Your post about a young woman in college who wants more than anything a traditional marriage was an immense consolation to me. I am a young man in college in the perfectly complementary position. (Though by God’s grace with more hope, I think.) To the wise, the path that God has set for us should always appear terrifyingly impossible, but for the confidence we have in his providence.
To Sophia, may God bless you. And to God, may I meet someone like her someday!
Ben J. writes:
I’d like to reply to the comments of Sophia.
Sophia shouldn’t be given over to despair. There are young men in the world, like me for example, who would do literally anything to find a woman like her. I’ve looked for the better part of a decade, still nothing. At 25, I feel like a failure for not finding a Godly spouse yet. Sophia’s comments really encouraged me, and made me feel better.
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I am certain there are many young men and women like you. The difference is, they want traditional marriage, with the man in the role of provider and the woman as his faithful companion and helpmeet, but dare not even admit it to themselves because they have been conditioned to believe that these things are no longer possible economically and that to want them is a sign of weakness and dependency.
In truth, to want them is a sign of strength, not weakness. And while the economics are difficult, they are not impossible, as the many traditional families who are not rich can testify.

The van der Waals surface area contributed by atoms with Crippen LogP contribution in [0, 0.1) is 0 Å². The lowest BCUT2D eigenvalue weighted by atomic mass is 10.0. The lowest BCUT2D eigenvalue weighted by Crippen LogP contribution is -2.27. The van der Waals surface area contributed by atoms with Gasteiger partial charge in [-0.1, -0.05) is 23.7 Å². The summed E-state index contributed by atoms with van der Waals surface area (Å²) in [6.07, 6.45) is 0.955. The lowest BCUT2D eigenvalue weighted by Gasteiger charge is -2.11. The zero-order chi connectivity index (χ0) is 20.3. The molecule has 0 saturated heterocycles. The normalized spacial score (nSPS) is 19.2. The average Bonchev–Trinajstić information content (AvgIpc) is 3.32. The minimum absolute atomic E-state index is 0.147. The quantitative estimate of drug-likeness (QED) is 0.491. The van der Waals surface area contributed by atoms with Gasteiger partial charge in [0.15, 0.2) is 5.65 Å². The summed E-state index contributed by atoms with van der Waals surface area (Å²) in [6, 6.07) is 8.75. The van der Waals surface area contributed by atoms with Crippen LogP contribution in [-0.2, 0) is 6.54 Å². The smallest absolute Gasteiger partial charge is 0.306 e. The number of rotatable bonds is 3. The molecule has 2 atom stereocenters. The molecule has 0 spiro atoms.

Terry Morris writes:
The economics aren’t as difficult as people tend to think, except when the two haven’t committed to becoming one flesh, which simply means that they have their priorities all wrong. You may not be able to keep up with the Jones’s, but you’ll be a lot happier than they are because your marriage will be more stable than their’s. Guaranteed.
Mr. Morris adds:
God doesn’t make idle promises. When you choose to follow his plan because you trust him, no matter what everyone around you is saying, it doesn’t matter what the economic situation is. He will provide. Let God be true, and every man a liar.
Andrew B. writes:
Young traditional Catholics seeking a likeminded mate should pray to St. Raphael for guidance to that person, as seen in the beautiful story of Tobit in the Bible.
As to advice for surviving on one income in modern America, I offer the following that many would never consider. Pick a place to live where you can survive with one car – supporting a family is far easier when you are not also supporting two cars to the tune of around $7000 per year each. If you don’t think it is that much, you aren’t considering all the costs! The best way to do this is find somewhere that the father can commute to work by walking or on public transit or by working at home. People have little idea how much money really goes into the care and feeding of a car. All the rest of what is needed is common sense like accelerating the paying non mortgage debt, reducing your cost of living especially by avoiding frivolities, and living in a low cost locale.